I love going back to England to see my family and visit all the places that meant so much to me growing up. My mother still lives in Wimbledon in the same house where I was raised, very close to the Wimbledon Tennis Championship grounds. Tennis was a big deal in my family and my father turned us all into reasonable players from an early age. I ended up playing for my university and was quickly named ‘The Slammer’- I hit very hard but the ball wasn’t always that well controlled. My mother asked me once to play with her regular ladies four but I nearly took one of her friends’ heads off with an awe-inspiring cross court backhand and was never asked to play again.
Living so close to Wimbledon, I was able to watch world class players warming up before their games on the practice courts situated right behind my parents’ back yard. I saw everyone from Bjorn Borg to John McEnroe practice without realizing how lucky I was to be in such a privileged position. During the Wimbledon tournament it was always a thrill to go to the Centre Court. My father knew everyone who worked at the grounds so we would often get in for free finding any seat available to watch the stars play. Things have changed so much now and the grounds are almost unrecognizable from when I was young, but those memories of watching tennis with my father on the most famous court in the world, are very special. As I grew older I worked at the championship as a chauffer, driving players from their hotels to the stadium and during my final year at university I did personal security for all the tennis players including my idols, Navratilova and the great Steffi Graf. I had been given the job because at that point in my life I was interested in either becoming a police officer or going into personal protection, but that was before theatre and dogs really came into my life and changed my path forever.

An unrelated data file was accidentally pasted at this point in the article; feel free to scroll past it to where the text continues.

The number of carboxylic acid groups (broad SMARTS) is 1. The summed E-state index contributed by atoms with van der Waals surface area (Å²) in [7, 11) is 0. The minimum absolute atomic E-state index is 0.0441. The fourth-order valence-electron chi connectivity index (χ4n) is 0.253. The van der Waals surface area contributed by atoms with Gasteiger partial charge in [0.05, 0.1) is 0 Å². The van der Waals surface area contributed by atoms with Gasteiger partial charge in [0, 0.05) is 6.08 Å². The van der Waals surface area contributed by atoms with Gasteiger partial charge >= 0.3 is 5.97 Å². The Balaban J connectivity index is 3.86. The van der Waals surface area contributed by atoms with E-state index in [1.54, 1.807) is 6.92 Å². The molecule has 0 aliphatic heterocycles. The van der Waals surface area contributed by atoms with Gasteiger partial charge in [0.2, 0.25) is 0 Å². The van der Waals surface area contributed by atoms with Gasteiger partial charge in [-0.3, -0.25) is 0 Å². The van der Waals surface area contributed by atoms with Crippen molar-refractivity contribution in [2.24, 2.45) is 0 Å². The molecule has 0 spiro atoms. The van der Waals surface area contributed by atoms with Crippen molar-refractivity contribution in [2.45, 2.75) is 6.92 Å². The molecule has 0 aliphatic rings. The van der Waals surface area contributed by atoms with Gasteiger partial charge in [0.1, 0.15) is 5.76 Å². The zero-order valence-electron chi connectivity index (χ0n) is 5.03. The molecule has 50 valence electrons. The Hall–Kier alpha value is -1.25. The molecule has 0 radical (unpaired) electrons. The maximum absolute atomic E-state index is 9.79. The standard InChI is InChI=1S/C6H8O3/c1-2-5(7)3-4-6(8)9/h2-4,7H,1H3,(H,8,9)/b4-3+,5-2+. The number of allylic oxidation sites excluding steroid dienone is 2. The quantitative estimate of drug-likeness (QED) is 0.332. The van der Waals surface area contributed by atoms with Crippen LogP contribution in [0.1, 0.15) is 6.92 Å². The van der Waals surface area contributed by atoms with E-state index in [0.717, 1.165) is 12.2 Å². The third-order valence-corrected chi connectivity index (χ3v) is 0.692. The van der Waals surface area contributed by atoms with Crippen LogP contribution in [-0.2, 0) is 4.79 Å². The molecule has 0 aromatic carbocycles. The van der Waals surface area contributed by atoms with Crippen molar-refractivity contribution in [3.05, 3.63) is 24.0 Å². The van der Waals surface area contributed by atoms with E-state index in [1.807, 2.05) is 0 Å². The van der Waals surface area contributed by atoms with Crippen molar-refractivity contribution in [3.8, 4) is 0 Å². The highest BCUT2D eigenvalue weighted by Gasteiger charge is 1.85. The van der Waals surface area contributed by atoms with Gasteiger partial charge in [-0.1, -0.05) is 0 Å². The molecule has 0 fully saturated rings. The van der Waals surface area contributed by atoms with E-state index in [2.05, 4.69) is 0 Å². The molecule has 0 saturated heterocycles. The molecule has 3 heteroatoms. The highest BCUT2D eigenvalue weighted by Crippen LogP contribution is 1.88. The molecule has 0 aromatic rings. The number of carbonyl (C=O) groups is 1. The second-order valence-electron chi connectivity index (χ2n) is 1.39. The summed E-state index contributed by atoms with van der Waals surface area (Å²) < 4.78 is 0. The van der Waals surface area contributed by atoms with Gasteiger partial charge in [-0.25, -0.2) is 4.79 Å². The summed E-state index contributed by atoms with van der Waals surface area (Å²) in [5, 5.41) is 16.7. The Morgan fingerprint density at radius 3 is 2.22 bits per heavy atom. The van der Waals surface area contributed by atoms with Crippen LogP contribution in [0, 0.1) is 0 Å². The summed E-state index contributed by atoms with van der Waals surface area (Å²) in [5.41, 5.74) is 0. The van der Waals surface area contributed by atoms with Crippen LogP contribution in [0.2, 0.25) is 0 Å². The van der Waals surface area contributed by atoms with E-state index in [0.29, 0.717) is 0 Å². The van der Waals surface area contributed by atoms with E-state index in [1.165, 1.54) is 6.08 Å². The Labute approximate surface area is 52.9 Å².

My father died in 2003 and I miss him every day. My mother had a tree planted for him in one of his favorite places, the Hurlingham Club, of which he was a member for 50 years. Hurlingham is an old private sports club that has a waiting list as long as your arm to become a member and is a slice of old, genteel England. Quiet and refined, it was the place that we would spend the weekend and while my parents played tennis, my sister and I would take off and explore the vast grounds right next to the River Thames. Again we had no idea how privileged we were to play in such an environment, but it was an important part of our protected world. Hurlingham is where I attended grand dances along with sons of lords and boys from Eton – the school for princes. I think my mother was secretly hoping that I would meet a prince or the son of a wealthy land owner, but even though there were a few hopefuls, I never really fit in with that social set and much preferred to get into my muck boots and walk my clients’ dogs on Wimbledon common. If I had become Lady Victoria in my vast manor house, no doubt I would have surrounded myself with dogs and horses, but then I would probably never have become a trainer and had the opportunities I now have to help dogs and their humans world wide.
I’m writing this because I have just returned from England again, visiting many places of my youth. Although so much has changed, these places remain important to me. My father’s tree stands on the side of a small lake, in front of some tennis courts, with a plaque at the bottom to honor his memory. As I stand in front of his tree with my head full of memories I can see him playing tennis on the court behind me, intense and competitive, in his element and loving this sport that was so much part of his life. I miss you, Dad, and hope that wherever you may be, you are executing the perfect forehand or making your opponents crazy with the drop shots that you were so famous for.